The research is by Dr Marcus de Goffau and Dr Hermie Harmsen, University Medical Center Groningen, the Netherlands, and colleagues.
The incidence of type 1 diabetes is increasing worldwide, showing a particularly sharp increase among children under the age of 5 years. Recent studies indicate that adverse changes in gut microbiota are associated with the development of type 1 diabetes, but little is known about the microbiota in children who have diabetes at an early age. Thus in this new study the microbiota of children aged 1 years with new-onset type 1 diabetes was compared with the microbiota of age-matched healthy controls.
A deep global analysis of the gut microbiota composition was done by phylogenetic microarray analysis using a Human Intestinal Tract Chip (HITChip), an analytical device designed specifically for studying gut bacteria.
Patients were recruited into two research projects - the DIPP (Finnish Type 1 Diabetes Prediction and Prevention) study in Finland and the international VirDiab (Viruses in Diabetes) study, which included cases and control children from seven European countries.
Faecal samples were collected from children newly diagnosed with type 1 diabetes and controls. DNA was successfully isolated from 28 diabetic children: four from France, one from Greece, three from Estonia, two from Lithuania and 18 from Finland. The diabetic children were matched with control children according to age; DNA was isolated successfully from 27 control children. One of the control children was from Lithuania and the rest were from Finland. The samples were collected from the diabetic children within 4 weeks of the diagnosis of diabetes and were coupled with samples from age-matched controls. Samples were collected by the parents at home and shipped by mail at ambient temperature to the laboratory, where they were subsequently stored at -75°C.
The researchers found that in children younger than three years, the combined abundance of the class Bacilli (notably streptococci) and the phylum Bacteroidetes were higher in diabetic children, whereas the combined abundance of the important (usually beneficial) Clostridium clusters IV and XIVa was higher in the healthy controls.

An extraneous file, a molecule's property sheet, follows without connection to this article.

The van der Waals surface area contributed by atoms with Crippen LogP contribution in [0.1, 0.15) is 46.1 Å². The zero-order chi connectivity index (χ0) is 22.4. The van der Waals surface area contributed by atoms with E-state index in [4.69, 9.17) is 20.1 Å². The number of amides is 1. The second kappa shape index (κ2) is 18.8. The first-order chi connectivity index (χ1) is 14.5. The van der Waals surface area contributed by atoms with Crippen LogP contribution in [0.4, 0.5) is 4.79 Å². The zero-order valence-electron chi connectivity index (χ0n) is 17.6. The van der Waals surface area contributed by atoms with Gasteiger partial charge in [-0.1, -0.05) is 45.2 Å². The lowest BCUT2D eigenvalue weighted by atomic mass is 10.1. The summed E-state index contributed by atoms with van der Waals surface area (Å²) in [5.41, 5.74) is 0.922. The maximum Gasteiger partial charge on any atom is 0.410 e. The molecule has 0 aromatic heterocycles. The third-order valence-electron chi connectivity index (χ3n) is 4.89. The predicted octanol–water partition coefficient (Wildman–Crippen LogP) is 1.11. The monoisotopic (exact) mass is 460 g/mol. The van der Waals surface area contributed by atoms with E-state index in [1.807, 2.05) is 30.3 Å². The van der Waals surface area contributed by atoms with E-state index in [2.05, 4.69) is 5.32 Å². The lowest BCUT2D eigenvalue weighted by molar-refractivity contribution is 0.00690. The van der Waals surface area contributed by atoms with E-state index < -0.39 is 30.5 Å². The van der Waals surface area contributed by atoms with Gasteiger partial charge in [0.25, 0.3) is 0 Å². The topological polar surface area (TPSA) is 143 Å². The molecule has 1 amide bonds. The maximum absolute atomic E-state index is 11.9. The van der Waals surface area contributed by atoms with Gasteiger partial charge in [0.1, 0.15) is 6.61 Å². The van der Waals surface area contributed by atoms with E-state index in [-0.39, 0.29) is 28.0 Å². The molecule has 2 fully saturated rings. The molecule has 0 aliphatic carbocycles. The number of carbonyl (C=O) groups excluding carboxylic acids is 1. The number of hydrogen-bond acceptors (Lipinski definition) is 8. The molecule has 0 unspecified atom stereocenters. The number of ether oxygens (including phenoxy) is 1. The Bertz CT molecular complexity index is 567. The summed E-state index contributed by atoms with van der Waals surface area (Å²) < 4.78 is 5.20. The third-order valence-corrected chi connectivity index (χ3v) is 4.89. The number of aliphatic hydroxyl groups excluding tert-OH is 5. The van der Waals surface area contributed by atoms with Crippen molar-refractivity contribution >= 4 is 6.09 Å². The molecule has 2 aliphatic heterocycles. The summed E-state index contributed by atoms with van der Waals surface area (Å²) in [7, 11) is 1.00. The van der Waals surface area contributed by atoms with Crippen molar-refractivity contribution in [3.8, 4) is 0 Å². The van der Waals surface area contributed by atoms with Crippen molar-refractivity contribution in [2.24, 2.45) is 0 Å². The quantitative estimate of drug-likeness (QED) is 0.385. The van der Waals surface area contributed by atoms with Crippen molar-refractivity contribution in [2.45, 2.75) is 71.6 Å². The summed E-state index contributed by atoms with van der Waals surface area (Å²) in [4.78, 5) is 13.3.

Controls aged three years and older were characterised by a higher fraction of butyrate-producing species within Clostridium clusters IV and XIVa than was seen in the corresponding diabetic children or in children from the younger age groups, while the diabetic children older than three years could be differentiated by having an unusually high microbial diversity. An increased diversity is often associated with unstable or with unusual bacterial networks; in children with coeliac disease or adults with colorectal cancer an abnormally high microbial diversity is found.*
The authors discuss that the ideal scenario for the gut is to have the right balance of bacteria to produce the fermentation product butyrate, which is readily absorbed by the human gut and turned into energy. Production of sufficient butyrate by bacteria in the gut leads to optimal gut function and prevents/minimises inflammation and other metabolic problems. The authors explain that, as the gut microbiota of very young children (1-3 years) is still developing very rapidly**, the proper kind of balance to produce butyrate is not yet exactly the same as it is when children are older than 3 years. The authors also recalculated their results without the non-Finnish children to adjust for any geographical differences, and their main findings remained unchanged. They say: "The results from both age groups suggest that non-diabetic children have a more balanced microbiota in which butyrate-producing species appear to hold a pivotal position. Although distinct differences have been found in each age category between the healthy and diabetic children, the main differences with regard to Clostridium clusters IV and XIVa appear to represent two sides of the same coin, as they together emphasise the importance of developing balanced bacterial cross-feeding complexes that have sufficient potential for butyrate formation."
They add: "Dietary interventions aimed at achieving or maintaining optimal butyrate production levels might measurably reduce the risk of developing type 1 diabetes, especially in children with genetic risk for developing type 1 diabetes."
The authors say more work needs to be done on establishing exactly what foods are best for promoting ideal gut conditions, however they conclude: "We think a diet high in fruits and vegetables is best as these are rich in fibre/complex carbohydrates, which are important because butyrate-producing species are dependent upon them indirectly via cross-feeding relations with fibre degraders. Simple sugars, on the other hand, cause an overabundance of species which are very proficient in quickly utilising sugars—Streptococci for example—thus outcompeting or limiting the amount of species which are beneficial for human health. Excessive protein and animal fat consumption might similarly indirectly negatively affect butyrate production as they stimulate non-butyrate-producing species which are very good in utilising this type of food source (such as Bacteroides)."***